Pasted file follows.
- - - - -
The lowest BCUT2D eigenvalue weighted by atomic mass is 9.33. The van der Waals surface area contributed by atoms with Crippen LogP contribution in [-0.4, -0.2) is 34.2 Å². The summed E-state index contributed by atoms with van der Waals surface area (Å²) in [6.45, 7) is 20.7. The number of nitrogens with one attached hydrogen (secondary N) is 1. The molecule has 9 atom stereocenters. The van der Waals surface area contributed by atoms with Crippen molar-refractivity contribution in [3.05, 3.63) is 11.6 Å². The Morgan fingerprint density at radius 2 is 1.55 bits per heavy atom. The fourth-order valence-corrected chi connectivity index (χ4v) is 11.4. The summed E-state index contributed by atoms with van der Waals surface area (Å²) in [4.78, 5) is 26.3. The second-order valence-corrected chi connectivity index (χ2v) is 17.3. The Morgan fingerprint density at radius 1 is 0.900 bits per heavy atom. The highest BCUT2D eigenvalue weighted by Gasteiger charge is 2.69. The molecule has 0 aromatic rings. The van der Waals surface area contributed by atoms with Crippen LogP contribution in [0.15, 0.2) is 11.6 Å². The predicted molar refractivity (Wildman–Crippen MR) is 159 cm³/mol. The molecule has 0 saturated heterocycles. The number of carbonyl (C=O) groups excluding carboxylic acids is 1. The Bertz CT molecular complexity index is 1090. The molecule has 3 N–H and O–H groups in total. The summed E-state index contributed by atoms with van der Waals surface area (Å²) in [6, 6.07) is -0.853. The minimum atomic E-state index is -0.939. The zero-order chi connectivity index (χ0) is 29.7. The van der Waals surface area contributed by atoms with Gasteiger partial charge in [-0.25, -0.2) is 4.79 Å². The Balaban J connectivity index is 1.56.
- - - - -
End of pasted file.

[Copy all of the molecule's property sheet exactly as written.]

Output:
The lowest BCUT2D eigenvalue weighted by atomic mass is 9.33. The van der Waals surface area contributed by atoms with Crippen LogP contribution in [-0.4, -0.2) is 34.2 Å². The summed E-state index contributed by atoms with van der Waals surface area (Å²) in [6.45, 7) is 20.7. The number of nitrogens with one attached hydrogen (secondary N) is 1. The molecule has 9 atom stereocenters. The van der Waals surface area contributed by atoms with Crippen molar-refractivity contribution in [3.05, 3.63) is 11.6 Å². The Morgan fingerprint density at radius 2 is 1.55 bits per heavy atom. The fourth-order valence-corrected chi connectivity index (χ4v) is 11.4. The summed E-state index contributed by atoms with van der Waals surface area (Å²) in [4.78, 5) is 26.3. The second-order valence-corrected chi connectivity index (χ2v) is 17.3. The Morgan fingerprint density at radius 1 is 0.900 bits per heavy atom. The highest BCUT2D eigenvalue weighted by Gasteiger charge is 2.69. The molecule has 0 aromatic rings. The van der Waals surface area contributed by atoms with Crippen LogP contribution in [0.15, 0.2) is 11.6 Å². The predicted molar refractivity (Wildman–Crippen MR) is 159 cm³/mol. The molecule has 0 saturated heterocycles. The number of carbonyl (C=O) groups excluding carboxylic acids is 1. The Bertz CT molecular complexity index is 1090. The molecule has 3 N–H and O–H groups in total. The summed E-state index contributed by atoms with van der Waals surface area (Å²) in [6, 6.07) is -0.853. The minimum atomic E-state index is -0.939. The zero-order chi connectivity index (χ0) is 29.7. The van der Waals surface area contributed by atoms with Gasteiger partial charge in [-0.25, -0.2) is 4.79 Å². The Balaban J connectivity index is 1.56.